SOMERSET, NJ – More than $400,000 of federal funds will go to job training and support for low- and moderate-income residents after the council approved an amendment to the Community Development Block Grant (CDBG) program action plan last night. 

The move will use $300,000 to support partnerships with local non-profits, county and state agencies to train and place workers whose employment was impacted by the COVID-19 pandemic. The remainder of the money provided to the program by this round of funding from the federal CARES Act – $113,473 – will be used to give additional support to those enrolled in the job training program. This can include “assistance with transportation, childcare and equipment need to implement the training program.” 

“This would allow us to provide job training and placement assistance so that we can stabilize their income and they would be in a more protected work environment should something such as COVID-19 occur again,” said Deborah Mitchell, Franklin’s CDBG administrator.

The township plans to house some of the programs at the youth center under construction at 429 Louis Street when the 13,000 square foot facility completes construction. Councilwoman Kimberly Francios, a driving force behind the youth center initiative, said that one of the programs they are looking at is for science, technology, engineering and mathematics (STEM) training. 

“That is an area where we need to put more young people into the technology space,” she said. “So, I’m really excited about this and I think it is a wonderful thing that the township is doing on behalf of the community and the youth.” 

Residents supported the program during a public hearing on the amendment, with resident Benjamin Guy saying the programs represented a rare form of direct investment into low-income communities in Franklin that have typically suffered from a lack of resources. 

“If you don’t do it, you’re going to have an increase in crime, you’re going to have an increase in health disparities and an increase in the things that are going on here because of the lack of resources that are actually provided in the town at this specific time,” he said. “So, I think this is a concerted effort that the town needs to step up for and make a convincing effort to actually do these types of things.”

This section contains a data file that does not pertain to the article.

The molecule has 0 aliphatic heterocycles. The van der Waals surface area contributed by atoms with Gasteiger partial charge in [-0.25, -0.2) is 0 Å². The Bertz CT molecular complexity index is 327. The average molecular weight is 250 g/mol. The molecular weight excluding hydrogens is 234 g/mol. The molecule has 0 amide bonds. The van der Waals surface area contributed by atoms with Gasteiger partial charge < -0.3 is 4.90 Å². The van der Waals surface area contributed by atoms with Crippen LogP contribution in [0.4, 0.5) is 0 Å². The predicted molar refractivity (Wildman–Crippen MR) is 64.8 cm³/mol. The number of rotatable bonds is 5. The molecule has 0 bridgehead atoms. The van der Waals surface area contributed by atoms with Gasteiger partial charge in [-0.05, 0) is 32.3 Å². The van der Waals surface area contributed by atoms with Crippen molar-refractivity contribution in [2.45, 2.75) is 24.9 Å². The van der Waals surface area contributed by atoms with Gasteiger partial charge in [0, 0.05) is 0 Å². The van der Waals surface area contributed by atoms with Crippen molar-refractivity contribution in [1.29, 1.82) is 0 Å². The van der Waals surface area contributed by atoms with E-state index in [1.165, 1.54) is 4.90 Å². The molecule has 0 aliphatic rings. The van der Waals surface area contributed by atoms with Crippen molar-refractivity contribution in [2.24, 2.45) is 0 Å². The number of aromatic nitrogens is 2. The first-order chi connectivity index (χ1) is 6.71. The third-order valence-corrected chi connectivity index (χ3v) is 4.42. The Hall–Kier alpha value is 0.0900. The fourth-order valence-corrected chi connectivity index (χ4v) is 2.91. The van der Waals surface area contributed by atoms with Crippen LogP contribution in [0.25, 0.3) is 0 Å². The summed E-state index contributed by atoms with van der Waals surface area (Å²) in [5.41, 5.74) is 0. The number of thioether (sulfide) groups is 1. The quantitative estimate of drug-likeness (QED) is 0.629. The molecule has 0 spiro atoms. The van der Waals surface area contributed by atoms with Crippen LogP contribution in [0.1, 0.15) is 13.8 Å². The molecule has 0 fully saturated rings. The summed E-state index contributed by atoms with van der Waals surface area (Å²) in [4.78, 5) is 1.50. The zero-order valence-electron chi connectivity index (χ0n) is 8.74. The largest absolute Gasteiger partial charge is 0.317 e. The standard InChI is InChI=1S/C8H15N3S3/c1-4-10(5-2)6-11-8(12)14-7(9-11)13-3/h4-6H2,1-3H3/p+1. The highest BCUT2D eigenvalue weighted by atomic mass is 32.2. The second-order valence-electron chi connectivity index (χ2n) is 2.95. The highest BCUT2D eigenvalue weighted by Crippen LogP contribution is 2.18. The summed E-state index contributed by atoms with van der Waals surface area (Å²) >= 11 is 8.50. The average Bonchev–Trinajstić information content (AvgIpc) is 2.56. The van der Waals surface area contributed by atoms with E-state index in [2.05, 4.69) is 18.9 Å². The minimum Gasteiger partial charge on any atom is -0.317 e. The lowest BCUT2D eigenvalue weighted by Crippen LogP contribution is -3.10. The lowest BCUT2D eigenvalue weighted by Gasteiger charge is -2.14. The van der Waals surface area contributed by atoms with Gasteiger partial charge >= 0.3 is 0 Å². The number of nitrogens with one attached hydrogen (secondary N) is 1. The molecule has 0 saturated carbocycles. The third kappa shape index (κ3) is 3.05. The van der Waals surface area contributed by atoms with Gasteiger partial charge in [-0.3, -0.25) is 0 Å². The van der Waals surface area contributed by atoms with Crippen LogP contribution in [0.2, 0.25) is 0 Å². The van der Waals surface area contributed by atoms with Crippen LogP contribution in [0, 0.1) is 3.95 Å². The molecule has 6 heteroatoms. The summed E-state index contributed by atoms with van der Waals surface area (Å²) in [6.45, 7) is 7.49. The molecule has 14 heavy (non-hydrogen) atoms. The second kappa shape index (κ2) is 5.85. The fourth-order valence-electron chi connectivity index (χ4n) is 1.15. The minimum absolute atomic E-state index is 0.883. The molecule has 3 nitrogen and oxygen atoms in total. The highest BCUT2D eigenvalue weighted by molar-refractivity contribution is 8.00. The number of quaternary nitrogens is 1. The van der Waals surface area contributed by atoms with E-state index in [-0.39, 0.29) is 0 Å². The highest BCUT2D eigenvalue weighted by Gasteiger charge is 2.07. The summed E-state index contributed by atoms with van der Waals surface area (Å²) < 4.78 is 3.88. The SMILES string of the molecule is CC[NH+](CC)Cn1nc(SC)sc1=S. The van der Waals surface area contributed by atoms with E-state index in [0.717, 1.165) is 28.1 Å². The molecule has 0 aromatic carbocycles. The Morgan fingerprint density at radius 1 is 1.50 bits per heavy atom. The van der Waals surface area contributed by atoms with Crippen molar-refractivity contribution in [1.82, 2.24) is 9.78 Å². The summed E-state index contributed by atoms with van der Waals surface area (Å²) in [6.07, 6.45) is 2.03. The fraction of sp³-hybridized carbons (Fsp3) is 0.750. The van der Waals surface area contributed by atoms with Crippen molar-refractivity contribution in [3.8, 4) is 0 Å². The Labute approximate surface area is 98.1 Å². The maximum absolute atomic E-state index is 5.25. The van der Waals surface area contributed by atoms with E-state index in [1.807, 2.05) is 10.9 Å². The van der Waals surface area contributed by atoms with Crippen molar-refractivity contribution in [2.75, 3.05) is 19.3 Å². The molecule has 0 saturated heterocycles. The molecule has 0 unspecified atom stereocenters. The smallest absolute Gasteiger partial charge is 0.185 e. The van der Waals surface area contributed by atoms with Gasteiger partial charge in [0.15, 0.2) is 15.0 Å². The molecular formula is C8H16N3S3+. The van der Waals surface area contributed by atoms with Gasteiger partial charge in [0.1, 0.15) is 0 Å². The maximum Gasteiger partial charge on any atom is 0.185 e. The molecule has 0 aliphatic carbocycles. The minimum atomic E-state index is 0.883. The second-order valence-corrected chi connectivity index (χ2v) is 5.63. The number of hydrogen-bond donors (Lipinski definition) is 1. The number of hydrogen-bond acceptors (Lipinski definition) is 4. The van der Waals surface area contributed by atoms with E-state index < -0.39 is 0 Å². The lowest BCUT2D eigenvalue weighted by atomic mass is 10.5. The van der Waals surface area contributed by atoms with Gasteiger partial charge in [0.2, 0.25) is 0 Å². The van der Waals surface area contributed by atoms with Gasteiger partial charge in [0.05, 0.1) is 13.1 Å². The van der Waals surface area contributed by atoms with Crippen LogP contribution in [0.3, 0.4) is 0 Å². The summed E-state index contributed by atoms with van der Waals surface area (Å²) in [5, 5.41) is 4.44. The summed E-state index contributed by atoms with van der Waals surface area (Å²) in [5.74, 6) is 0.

The township previously received $160,993 in funding from the CARES Act that went towards relief for renters and small businesses, COVID-19 testing and funding for the Franklin Food Bank. Of that money, $25,000 went to the food bank, $20,000 towards COVID testing, $30,993 to businesses relief and $85,000 directed to rent relief. 

When the township originally received the funds last June the council prioritized small businesses over residents with the hope relief would “trickle-down” to struggling renters. The allocations at the time were $25,000 to the Franklin Food Bank, $85,000 for small business assistance, and $50,000 to coronavirus testing, with nothing allocated to rent relief. 

“The decision really came down to a logical methodology,” Mayor Phil Kramer said at a virtual town hall last year. “There’s a reasonable chance you can kill two birds with one stone if you fund businesses or help businesses stay in business and do business. Then they hire people and those people could very well be people who would be paying their rent. So if you pay rent alone then businesses aren’t helped at all, but our hope is that if we give loans or money or allocations to businesses the trickle-down will allow people to perhaps pay their rent.”

The council approved redistributing the funds in December, shifting money from small business assistance and COVID-19 testing to rent relief. The mayor said at the time that the township received a single application for business assistance and has incurred nominal costs for testing, prompting the reallocation.